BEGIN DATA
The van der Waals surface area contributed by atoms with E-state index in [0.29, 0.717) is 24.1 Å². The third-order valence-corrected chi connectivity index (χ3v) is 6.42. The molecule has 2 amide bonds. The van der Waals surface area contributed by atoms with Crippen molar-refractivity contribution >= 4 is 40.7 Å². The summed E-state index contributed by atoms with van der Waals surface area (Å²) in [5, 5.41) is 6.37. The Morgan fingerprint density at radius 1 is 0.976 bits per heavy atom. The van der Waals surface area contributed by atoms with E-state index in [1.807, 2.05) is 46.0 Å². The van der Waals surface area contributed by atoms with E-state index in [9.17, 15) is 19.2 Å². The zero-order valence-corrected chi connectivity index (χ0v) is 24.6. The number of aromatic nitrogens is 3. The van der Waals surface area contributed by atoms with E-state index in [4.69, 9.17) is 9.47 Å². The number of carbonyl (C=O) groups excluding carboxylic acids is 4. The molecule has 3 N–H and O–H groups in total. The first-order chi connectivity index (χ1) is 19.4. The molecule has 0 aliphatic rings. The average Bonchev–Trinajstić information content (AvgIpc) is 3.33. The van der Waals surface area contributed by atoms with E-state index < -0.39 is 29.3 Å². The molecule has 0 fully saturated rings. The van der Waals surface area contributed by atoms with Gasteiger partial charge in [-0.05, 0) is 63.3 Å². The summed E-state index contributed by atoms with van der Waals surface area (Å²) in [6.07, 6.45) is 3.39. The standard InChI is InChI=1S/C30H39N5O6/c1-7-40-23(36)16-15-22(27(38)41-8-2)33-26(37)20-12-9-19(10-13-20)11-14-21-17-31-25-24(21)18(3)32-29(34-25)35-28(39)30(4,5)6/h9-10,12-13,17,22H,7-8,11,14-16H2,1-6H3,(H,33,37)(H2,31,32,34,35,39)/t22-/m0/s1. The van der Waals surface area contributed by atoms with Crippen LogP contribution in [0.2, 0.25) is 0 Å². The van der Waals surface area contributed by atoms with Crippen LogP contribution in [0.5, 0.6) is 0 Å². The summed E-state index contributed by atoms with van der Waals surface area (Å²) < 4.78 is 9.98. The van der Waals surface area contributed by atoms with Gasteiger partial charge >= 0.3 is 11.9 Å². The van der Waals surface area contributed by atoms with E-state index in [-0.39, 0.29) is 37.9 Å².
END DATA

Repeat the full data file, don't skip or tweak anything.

The van der Waals surface area contributed by atoms with E-state index in [0.29, 0.717) is 24.1 Å². The third-order valence-corrected chi connectivity index (χ3v) is 6.42. The molecule has 2 amide bonds. The van der Waals surface area contributed by atoms with Crippen molar-refractivity contribution >= 4 is 40.7 Å². The summed E-state index contributed by atoms with van der Waals surface area (Å²) in [5, 5.41) is 6.37. The Morgan fingerprint density at radius 1 is 0.976 bits per heavy atom. The van der Waals surface area contributed by atoms with E-state index in [1.807, 2.05) is 46.0 Å². The van der Waals surface area contributed by atoms with E-state index in [9.17, 15) is 19.2 Å². The zero-order valence-corrected chi connectivity index (χ0v) is 24.6. The number of aromatic nitrogens is 3. The van der Waals surface area contributed by atoms with E-state index in [4.69, 9.17) is 9.47 Å². The number of carbonyl (C=O) groups excluding carboxylic acids is 4. The molecule has 3 N–H and O–H groups in total. The first-order chi connectivity index (χ1) is 19.4. The molecule has 0 aliphatic rings. The average Bonchev–Trinajstić information content (AvgIpc) is 3.33. The van der Waals surface area contributed by atoms with E-state index < -0.39 is 29.3 Å². The molecule has 0 fully saturated rings. The van der Waals surface area contributed by atoms with Gasteiger partial charge in [-0.05, 0) is 63.3 Å². The summed E-state index contributed by atoms with van der Waals surface area (Å²) in [6.07, 6.45) is 3.39. The standard InChI is InChI=1S/C30H39N5O6/c1-7-40-23(36)16-15-22(27(38)41-8-2)33-26(37)20-12-9-19(10-13-20)11-14-21-17-31-25-24(21)18(3)32-29(34-25)35-28(39)30(4,5)6/h9-10,12-13,17,22H,7-8,11,14-16H2,1-6H3,(H,33,37)(H2,31,32,34,35,39)/t22-/m0/s1. The van der Waals surface area contributed by atoms with Crippen LogP contribution in [0.2, 0.25) is 0 Å². The van der Waals surface area contributed by atoms with Crippen LogP contribution in [0.5, 0.6) is 0 Å². The summed E-state index contributed by atoms with van der Waals surface area (Å²) < 4.78 is 9.98. The van der Waals surface area contributed by atoms with Gasteiger partial charge >= 0.3 is 11.9 Å². The van der Waals surface area contributed by atoms with E-state index in [-0.39, 0.29) is 37.9 Å².